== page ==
Dune, Doomed: The Eternal War Between Art and Business
DIRECTED BY FRANK PAVITAN/2013 (U.S. Release Date 2014)
I was recently discussing with another critic the new Robocop movie, another movie I have yet to see because, at most, it ranks about a 6 on my anticipation and excitement scale. It’d be a movie I really would expect nothing from. I’m not sure why I expect so little though, as it’s directed by Jose Padhilla, the Brazilian director of the excellent Bus 174. It occurred to me that the overbloated Robocop budget of 100 million dollars probably negated what Padhilla brought to the table. There’s no way, in my mind, the movie that Bus 174 was, could be the same with 100 million dollars of investors breathing down Padhilla’s neck.
Which begs the question I asked this critic: what is the price tag when the auteur theory goes out the window? Does it matter who the director is if the weight of the expected profits is casting a shadow over the production? The director may consider him or herself to be an artist, but as Arcade Fire say, the businessman will drink your blood like the kids in art school said they would.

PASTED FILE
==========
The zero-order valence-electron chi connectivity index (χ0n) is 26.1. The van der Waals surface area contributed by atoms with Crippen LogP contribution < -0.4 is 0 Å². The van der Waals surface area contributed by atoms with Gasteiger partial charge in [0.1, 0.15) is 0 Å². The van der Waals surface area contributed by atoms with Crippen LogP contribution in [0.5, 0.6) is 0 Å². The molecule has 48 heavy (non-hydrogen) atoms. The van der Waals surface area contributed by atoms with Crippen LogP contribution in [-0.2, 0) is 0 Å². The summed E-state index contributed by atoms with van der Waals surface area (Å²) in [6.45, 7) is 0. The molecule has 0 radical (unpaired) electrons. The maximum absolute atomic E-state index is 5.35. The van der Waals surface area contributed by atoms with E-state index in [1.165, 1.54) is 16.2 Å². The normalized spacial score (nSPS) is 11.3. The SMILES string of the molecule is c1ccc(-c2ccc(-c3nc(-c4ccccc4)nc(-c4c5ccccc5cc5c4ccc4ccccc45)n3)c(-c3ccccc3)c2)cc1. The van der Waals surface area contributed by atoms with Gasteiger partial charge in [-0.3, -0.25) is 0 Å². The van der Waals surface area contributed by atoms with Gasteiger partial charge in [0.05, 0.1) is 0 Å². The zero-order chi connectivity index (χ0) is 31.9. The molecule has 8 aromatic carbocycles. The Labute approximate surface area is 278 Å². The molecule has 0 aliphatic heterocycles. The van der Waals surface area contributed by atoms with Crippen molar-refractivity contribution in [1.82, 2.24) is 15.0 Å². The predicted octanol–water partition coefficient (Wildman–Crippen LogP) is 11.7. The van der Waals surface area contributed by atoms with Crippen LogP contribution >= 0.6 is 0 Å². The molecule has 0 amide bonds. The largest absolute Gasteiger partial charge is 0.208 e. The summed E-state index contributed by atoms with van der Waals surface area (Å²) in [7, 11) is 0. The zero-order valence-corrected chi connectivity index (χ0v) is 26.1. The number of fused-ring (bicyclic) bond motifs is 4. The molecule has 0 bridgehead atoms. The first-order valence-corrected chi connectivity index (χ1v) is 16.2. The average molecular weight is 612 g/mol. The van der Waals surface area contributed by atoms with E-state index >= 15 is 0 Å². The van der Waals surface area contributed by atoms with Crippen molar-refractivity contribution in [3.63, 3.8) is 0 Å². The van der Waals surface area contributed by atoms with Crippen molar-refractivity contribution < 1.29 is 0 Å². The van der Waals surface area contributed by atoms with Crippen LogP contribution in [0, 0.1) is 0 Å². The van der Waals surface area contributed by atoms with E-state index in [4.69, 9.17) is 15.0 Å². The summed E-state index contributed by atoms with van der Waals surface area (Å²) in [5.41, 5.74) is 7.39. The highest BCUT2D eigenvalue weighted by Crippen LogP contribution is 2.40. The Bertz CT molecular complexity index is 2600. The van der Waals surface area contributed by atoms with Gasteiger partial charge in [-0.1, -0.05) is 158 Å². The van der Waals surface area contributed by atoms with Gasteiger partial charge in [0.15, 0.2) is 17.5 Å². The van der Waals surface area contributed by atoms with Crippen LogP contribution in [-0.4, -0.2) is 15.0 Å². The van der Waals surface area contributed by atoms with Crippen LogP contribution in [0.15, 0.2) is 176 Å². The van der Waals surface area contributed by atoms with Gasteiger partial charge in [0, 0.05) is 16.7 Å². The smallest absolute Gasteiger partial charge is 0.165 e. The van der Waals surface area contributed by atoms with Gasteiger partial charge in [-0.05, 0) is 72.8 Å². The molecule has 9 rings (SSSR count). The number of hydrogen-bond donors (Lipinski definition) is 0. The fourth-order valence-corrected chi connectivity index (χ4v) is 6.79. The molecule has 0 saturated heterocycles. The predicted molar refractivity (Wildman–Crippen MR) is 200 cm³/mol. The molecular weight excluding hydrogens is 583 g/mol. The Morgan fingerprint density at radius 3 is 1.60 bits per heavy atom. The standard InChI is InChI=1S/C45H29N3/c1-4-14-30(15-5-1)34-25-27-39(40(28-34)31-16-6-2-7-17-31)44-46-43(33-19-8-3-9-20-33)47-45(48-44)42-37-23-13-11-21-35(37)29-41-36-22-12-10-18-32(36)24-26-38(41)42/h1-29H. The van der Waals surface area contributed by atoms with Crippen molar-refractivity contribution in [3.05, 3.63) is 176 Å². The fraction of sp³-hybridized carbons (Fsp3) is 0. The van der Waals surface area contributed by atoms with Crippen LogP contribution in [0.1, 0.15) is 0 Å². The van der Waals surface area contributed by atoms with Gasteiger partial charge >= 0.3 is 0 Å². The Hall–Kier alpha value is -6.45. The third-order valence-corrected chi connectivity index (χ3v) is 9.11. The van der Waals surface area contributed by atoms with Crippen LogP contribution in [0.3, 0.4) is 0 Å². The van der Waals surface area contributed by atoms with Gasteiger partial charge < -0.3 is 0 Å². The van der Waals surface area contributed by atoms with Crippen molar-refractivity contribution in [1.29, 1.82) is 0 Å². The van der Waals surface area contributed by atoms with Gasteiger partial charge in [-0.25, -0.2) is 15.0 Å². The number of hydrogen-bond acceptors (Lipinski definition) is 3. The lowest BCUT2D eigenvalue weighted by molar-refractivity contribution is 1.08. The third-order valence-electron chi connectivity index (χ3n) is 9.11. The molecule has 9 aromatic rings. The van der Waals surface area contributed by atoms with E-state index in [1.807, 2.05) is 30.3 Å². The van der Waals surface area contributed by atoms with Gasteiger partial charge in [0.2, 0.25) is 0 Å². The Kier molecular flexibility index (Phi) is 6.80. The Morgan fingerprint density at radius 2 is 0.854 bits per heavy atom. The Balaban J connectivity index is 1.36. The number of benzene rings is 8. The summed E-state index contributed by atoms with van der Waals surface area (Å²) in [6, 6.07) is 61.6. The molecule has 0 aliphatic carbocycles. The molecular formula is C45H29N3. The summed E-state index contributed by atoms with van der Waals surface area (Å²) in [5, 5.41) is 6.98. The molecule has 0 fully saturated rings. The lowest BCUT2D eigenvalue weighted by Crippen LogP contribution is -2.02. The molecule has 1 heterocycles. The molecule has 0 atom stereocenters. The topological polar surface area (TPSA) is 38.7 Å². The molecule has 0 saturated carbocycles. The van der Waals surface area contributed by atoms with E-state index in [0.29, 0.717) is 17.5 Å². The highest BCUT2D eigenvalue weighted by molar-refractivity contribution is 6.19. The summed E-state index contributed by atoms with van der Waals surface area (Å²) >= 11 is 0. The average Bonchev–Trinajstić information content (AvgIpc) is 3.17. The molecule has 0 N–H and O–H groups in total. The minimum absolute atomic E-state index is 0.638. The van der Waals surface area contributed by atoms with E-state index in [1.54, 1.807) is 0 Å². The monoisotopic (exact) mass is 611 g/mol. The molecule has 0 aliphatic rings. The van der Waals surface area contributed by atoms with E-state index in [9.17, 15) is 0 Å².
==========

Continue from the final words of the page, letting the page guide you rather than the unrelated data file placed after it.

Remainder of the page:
A lot of these questions seemed to be on my mind and were subsequently addressed in the new documentary Jodorowsky’s Dune. No exact price tag was named for his failed attempt at adapting Frank Herbert’s novel, but whatever it was fell far short of director Alejandro Jodorowsky’s ambition.
The documentary focuses on the Chilean filmmakers’ attempt at bringing the sci-fi epic to the big screen. The film could have been the launch of the sci-fi explosion that Star Wars ended up starting two years later. Herbert’s novel was primed to be turned into one of the first trailblazing movies of its kind. It would have started a trend that last lasted til today. Only one minor problem. Jodorowsky was slated to direct. The studio said everything was a green light, except for Jodorowsky as the director. Now may be a good time to inform the reader that Jodorowsky claims to make movies that feel like acid trips.
Anyone who has seen El Topo or Holy Mountain has an idea of what the image for Dune might have been. Take that image and add the music of Pink Floyd, acting roles for Salvador Dali and Mick Jagger and a long opening shot inspired by Orson Welles’ famous opening shot for Touch of Evil, and you then begin to have an idea of what Jodorowsky had in store. But it was just the tip of the iceberg of a beautiful dream. The movie spends a lot of the film interviewing Jodorowsky.
Those familiar with his work may have the same reaction to him that writer Dan O’Bannon had when first meeting him: Jodorowsky not only is not incredibly weird and a sociopathic hermit, but actually seems like one of the nicest and charismatic subjects a documentary could hope for.
Director Frank Pavitan does a great job using illustrations to visualize what Jodorowsky’s movie may have looked like. He also does an impeccable job chronicling how close, yet how so far, away Alejandro Jodorowsky’s Dune came from being made.